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I want to create a new class that is a special type of string. I want it to inherit all the methods of the str class, but I want to be able to pass it an additional parameter that it can use. Something like this:

class URIString(str, ns = namespace): # ns defaults to global variable namespace
    def getLocalName(self):
        return self[(self.find(ns)+len(ns)):] # self should still act like a string
        # return everything in the string after the namespace

I know the syntax isn't right. But hopefully it conveys the idea that I'm trying to get at.

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You should use a tutorial to learn how to do inheritance. Stackoverflow is not here to handhold people. – Marcin Feb 9 '12 at 20:56
@Marcin: In his defense, it isn't obvious how to inherit from str.... – Ned Batchelder Feb 9 '12 at 21:05
@Marcin: do you just troll newbie questions on Stackoverflow all day or what? – John Peter Thompson Garcés Feb 9 '12 at 21:18
@JohnPeterThompsonGarcés: So, did you think about doing some research? – Marcin Feb 9 '12 at 21:48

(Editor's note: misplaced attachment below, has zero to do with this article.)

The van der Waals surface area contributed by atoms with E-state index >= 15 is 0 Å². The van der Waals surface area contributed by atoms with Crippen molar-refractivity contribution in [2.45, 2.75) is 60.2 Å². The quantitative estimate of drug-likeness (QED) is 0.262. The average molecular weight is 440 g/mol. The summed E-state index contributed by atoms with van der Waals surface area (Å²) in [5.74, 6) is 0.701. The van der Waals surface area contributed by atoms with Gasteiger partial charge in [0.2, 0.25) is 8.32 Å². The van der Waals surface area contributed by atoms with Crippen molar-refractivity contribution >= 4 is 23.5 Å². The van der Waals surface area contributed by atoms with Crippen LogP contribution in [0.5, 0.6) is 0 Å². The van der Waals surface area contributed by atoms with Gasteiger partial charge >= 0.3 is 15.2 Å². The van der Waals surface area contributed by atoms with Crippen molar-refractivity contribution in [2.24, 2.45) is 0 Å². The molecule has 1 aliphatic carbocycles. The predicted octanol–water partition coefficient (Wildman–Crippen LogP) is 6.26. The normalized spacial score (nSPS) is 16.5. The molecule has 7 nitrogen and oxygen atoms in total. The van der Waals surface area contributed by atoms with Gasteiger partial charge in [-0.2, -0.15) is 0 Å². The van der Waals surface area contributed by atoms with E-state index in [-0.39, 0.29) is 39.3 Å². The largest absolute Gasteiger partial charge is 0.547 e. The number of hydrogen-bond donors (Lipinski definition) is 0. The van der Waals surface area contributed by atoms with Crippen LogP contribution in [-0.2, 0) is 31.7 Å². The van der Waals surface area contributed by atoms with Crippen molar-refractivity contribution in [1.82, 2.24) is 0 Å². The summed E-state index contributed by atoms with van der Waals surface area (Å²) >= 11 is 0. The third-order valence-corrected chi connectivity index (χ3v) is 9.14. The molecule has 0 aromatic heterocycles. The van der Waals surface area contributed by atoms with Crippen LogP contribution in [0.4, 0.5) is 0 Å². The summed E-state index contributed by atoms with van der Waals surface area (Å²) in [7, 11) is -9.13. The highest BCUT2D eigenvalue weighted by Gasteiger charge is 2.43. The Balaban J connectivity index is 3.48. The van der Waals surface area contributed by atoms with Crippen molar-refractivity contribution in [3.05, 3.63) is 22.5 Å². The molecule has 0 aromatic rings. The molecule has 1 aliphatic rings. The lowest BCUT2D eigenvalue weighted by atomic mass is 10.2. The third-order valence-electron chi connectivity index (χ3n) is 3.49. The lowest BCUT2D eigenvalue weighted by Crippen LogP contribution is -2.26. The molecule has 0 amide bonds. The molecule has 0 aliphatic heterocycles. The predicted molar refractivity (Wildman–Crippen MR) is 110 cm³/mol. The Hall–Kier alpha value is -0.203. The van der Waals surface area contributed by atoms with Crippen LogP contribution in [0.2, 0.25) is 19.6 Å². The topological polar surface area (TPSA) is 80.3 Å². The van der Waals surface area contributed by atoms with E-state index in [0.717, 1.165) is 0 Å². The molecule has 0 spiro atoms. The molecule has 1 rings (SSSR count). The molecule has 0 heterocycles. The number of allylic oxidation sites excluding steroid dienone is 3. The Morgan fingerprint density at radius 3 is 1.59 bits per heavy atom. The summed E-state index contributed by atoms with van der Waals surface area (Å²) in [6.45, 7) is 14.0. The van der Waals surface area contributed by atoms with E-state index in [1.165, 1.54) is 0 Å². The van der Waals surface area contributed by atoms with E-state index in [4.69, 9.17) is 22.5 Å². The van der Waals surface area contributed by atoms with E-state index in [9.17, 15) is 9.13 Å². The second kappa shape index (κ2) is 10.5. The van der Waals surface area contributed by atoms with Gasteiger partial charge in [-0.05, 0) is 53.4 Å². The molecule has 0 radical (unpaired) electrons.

@Marcin - hey, three years on now and I'm a way better programmer, thanks to all the nice people who helped out, and no thanks to your worthless comment. – John Peter Thompson Garcés Feb 26 at 16:53

1 Answer 1

up vote 7 down vote accepted

You would want to do something like this:

class URIString(str):
    _default_namespace = "default"

    def __init__(self, value, namespace=_default_namespace):
        self.namespace = namespace

    def __new__(cls, value, namespace=_default_namespace):
        return super().__new__(cls, value)      

    def local_name(self):
        return self[(self.find(self.namespace)+len(self.namespace)):]

I have used the @property decorator to turn getLocalName() into the attribute local_name - in python, getters/setters are considered bad practice.

Note that pre-Python 3.x, you need to use super(URIString, cls).__new__(cls, value).

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Did you even try this code? There are at least three problems with it. – Ned Batchelder Feb 9 '12 at 20:52
@NedBatchelder I hit submit by accident while I was still compiling my answer, I'll update it after testing. – Latty Feb 9 '12 at 20:54
There we go, fixed. When I first submitted, it was just off the top of my head, so excuse the initial inaccuracy. – Latty Feb 9 '12 at 21:08
@Lattyware: Don't worry, just FYI (since one time I had the same problem) you can click to delete your answer, edit and then undelete :) – Rik Poggi Feb 9 '12 at 21:10
The first parameter to __new__() is the class, not the instance. You return the instance. So you need to call super().__new__() first and then set the attribute on its return value before returning it. Otherwise you're setting the namespace attribute on the class. – kindall Feb 9 '12 at 21:19

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